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Brandon Tartikoff’s Letters Donated to USC

George Lucas convinced the late television executive’s family to donate more than 4,000 pieces of correspondence

The family of Brandon Tartikoff — the youngest programming chief in NBC history — has donated the late television and film executive's collection of correspondence and effects to the University of Southern California, the school said Monday.

George Lucas, a USC alumnus and benefactor, had urged Tartikoff's widow, Lilly Tartikoff, to make the donation. Lilly Tartikoff will officially present the documents to Lucas in a USC School of Cinematic Arts ceremony in the fall.

"We are very grateful to Lilly Tartikoff for this unique and generous gift," Lucas said in a written statement. "It is a staggering collection for students of television and popular culture, providing rare insight into the mind andachievements of arguably one of the most prominent and influential creative executives in television history."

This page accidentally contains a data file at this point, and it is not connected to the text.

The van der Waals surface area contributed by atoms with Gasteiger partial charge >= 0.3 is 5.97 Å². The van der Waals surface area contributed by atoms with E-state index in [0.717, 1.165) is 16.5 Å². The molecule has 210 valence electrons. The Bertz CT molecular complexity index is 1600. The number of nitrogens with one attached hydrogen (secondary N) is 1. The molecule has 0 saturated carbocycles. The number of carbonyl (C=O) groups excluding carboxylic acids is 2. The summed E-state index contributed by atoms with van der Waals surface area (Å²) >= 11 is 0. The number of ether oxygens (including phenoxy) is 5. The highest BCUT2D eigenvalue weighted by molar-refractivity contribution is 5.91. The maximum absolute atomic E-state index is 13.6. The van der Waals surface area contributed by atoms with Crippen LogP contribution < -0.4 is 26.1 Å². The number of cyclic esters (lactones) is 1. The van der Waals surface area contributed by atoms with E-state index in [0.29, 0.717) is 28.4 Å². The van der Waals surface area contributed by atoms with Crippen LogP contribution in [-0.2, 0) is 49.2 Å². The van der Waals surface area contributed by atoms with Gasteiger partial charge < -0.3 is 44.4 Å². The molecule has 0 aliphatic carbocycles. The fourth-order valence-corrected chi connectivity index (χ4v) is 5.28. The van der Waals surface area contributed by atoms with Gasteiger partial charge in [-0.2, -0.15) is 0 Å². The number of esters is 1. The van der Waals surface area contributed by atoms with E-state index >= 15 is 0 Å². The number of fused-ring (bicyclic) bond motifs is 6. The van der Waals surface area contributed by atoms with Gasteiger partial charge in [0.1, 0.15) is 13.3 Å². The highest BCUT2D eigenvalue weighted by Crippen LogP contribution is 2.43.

The collection includes more than 4,000 pieces of correspondence that Tartikoff sent and received between 1979 and 1992.

According to USC, the letters pertain "to programming and project evaluations during his storied reign at NBC, as well as personal correspondences, such as letters of congratulations to then new morning show host David Letterman."

The letters have been unavailable to the public since Tartikoff died in 1997 from Hodgkin's Disease.

"Brandon would be delighted to know that his papers were being made available to SCA students," Lilly Tartikoff said in a written statement. "He was in many ways a teacher himself, and loved sharing his experiences in this business with others coming up the ranks."

Tartikoff brought NBC from the No. 3 to the No. 1 network and is credited for the original concepts and blueprints of "The Cosby Show," "Miami Vice," "The Golden Girls," "The A-Team" and "Hill Street Blues."